A LIFE IN HOTELS. Sir Rocco Forte is a hotelier and the Chairman of Rocco Forte Hotels.
Rocco Forte, because of the Corona virus you were not able to open the hotel Villa Igiea in Palermo. It has been a great damage for you?
Because of the virus the work programme for the refurbishment was delayed and the hotel will open in April 2021 rather than this June.
What has been damaging has been the effect of the virus on the whole business. All my hotels were closed and there has been no income since the middle of March. Despite all the cost savings we have implemented we are still facing losses of 5 million per month.
You have hotels in Europe and Russia. Are they all closed?
Yes. Effectively they are. We have laid off the majority of our staff utilising the government schemes that are available in each country, so the Cassa Integrazione in Italy and the Furlough scheme in the UK. Whilst the staff who have continued to work have taken a 20% cut in salary, including myself.
When are you going to reopen your hotels?
This will vary according to the destination and the demand of our customers. At present the intention is to open the Hotel de Russie in Rome and Torre Maizza in Puglia on June 19th whilst Verdura Resort in Sicily will open on June 26th. The German hotels will open late June and early July, the Balmoral in Edinburgh on August 1st and all others in September. Our hotels rely on international travellers so it would be pointless to resume operations until they return to travel.
You come from a family with a tradition of hotels. Is it a good business?
Yes, it is a good business if you are efficient at running it. But it is a business you have to have a passion for, like I do, like my father did and now my children, as it is very demanding.
“The first hotel we bought was The Balmoral in Edinburgh. I now have 14 hotels and we are continuing to expand.”
Rocco Forte Hotels’ award winning Balmoral Hotel at 1 Princes Street gazes over to Edinburgh Castle.
Rocco Forte, your father Charles Forte developed a large business which was then taken over.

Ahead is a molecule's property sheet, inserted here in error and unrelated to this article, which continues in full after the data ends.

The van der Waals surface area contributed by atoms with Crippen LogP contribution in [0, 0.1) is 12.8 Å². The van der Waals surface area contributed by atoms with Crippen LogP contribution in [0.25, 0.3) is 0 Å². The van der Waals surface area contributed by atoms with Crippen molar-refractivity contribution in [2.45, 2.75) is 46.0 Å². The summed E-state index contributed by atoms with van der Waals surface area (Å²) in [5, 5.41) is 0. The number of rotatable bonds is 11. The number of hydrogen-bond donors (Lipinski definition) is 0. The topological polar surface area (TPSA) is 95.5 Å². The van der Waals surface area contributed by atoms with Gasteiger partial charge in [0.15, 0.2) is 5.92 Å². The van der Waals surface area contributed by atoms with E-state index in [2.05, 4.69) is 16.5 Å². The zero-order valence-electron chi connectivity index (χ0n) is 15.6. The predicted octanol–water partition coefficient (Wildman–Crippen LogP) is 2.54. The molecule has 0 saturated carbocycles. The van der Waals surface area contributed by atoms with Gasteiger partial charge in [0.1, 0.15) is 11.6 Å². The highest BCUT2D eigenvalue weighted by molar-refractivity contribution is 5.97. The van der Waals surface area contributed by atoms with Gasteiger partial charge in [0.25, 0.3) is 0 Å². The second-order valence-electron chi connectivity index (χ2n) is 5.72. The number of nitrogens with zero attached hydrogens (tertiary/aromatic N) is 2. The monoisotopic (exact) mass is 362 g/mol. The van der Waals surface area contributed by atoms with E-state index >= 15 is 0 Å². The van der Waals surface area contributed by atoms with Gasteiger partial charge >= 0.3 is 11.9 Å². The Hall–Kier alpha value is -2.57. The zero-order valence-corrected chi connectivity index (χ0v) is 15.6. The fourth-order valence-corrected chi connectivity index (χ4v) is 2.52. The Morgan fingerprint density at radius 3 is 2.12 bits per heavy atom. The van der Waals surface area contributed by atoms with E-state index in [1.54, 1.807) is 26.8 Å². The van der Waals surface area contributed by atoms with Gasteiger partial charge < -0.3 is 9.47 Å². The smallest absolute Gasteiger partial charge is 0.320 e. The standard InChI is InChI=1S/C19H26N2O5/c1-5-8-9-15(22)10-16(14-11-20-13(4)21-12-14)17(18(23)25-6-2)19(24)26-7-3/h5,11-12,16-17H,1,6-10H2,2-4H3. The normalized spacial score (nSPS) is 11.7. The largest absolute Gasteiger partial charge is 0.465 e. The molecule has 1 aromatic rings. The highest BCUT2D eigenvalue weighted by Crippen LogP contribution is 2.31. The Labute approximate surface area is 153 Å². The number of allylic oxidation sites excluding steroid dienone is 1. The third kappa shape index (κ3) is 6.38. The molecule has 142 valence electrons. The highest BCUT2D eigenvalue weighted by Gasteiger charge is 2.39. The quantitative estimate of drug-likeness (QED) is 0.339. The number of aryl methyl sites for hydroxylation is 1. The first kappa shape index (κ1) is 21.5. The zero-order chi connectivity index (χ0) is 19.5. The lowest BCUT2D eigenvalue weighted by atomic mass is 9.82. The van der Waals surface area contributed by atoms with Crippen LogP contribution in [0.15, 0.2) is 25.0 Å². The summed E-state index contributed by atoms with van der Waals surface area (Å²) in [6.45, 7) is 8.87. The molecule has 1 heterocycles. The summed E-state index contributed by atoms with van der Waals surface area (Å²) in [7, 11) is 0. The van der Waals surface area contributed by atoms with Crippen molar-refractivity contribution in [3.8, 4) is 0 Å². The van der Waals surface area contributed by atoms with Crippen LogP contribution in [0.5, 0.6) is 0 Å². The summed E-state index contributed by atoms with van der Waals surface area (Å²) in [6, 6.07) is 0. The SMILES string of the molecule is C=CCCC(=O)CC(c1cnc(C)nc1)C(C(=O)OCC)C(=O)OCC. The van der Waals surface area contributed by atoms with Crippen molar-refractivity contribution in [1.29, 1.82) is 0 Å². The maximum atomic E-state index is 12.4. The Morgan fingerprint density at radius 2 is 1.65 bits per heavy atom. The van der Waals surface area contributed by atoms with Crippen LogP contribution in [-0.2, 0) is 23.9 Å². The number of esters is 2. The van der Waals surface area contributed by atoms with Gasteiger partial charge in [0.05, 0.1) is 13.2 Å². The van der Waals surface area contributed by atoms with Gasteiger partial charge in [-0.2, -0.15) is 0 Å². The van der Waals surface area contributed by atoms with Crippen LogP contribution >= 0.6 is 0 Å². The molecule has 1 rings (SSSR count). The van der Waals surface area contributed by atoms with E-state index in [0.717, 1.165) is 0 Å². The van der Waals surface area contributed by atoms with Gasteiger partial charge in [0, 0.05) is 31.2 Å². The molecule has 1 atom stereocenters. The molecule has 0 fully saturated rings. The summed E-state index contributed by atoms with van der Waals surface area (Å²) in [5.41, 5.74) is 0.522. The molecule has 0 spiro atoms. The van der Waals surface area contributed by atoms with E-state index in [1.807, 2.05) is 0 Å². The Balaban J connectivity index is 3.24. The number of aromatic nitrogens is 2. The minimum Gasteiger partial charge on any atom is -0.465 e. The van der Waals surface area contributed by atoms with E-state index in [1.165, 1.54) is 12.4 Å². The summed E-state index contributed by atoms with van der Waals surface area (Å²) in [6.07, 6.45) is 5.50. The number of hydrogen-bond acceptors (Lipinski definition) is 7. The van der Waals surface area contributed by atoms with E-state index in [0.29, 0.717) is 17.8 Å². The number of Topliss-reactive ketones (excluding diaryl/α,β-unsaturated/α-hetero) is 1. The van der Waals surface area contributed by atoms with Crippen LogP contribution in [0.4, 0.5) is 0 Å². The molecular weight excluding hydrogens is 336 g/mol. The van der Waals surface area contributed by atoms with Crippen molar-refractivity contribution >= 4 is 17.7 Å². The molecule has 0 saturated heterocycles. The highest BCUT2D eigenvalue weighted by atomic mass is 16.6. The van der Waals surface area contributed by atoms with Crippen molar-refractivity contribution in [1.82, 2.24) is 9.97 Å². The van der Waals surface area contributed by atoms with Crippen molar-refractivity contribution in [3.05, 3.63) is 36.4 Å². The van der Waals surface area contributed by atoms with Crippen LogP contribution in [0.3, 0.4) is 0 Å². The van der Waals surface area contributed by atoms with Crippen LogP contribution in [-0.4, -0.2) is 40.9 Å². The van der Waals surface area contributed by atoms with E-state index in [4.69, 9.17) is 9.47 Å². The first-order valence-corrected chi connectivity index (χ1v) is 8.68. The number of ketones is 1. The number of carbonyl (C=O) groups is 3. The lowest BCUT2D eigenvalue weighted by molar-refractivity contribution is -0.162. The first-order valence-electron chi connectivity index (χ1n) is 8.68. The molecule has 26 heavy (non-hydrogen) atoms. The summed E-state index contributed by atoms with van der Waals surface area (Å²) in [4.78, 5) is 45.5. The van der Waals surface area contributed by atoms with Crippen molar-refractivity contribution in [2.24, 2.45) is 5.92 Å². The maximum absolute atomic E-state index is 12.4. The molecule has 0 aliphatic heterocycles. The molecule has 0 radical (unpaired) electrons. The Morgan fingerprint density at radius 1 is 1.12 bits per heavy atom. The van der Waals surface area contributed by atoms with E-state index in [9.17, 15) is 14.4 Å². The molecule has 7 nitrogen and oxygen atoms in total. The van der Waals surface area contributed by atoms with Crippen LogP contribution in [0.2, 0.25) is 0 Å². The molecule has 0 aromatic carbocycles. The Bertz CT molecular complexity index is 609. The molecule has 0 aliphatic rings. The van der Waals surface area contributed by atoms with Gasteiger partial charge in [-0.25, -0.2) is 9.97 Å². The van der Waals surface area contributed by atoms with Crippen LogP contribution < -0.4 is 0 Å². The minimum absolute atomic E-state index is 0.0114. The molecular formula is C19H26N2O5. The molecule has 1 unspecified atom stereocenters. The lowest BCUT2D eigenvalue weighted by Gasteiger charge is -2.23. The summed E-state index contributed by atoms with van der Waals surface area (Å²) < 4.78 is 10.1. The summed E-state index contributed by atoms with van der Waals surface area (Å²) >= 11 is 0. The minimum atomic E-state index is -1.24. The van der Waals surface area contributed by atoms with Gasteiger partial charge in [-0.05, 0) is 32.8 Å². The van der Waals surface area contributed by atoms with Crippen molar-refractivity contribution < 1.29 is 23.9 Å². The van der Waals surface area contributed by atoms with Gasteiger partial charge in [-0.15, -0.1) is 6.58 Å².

At the end of 1995 Granada made a hostile takeover bid for TrustHouse Forte, the company my father founded. By then he was no longer involved. The bid was eventually successful and the company was sold. TrustHouse Forte employed 100,000 people at the time and was a kind of institution in the UK. After the takeover Granada broke up the company and sold its various businesses for less than they paid for it, therefore destroying a good company for no real reason.
It was then that I decided to set up my own hotel business. I invested all the money I had, my father also invested as did my sister Olga who is involved in running the business with me. Our invested capital amounted to 50 million pounds sterling. The first hotel we bought was The Balmoral in Edinburgh. I now have 14 hotels and we are continuing to expand.
Why do you have so many hotels in Italy?
Italy is the most attractive tourist destination in the world and there is great opportunity. 66% of the world’s culture is to be found in Italy, it has good weather, wonderful food and a great lifestyle. Above all its people are naturally hospitable, and therefore good at delivering high quality service in a most natural way.
Americans love Italy and make up about 40% of customers in luxury hotels. They take the highest rated rooms and suites and are therefore an important factor in the hotel industry. Sadly because of the virus they will not be coming this summer. Most of my hotels in Italy and UK are dependent on Americans.
Are you going to cut prices?
We will not cut prices as such, although we will offer special deals with added value and upgrades.
How do you feel about all this?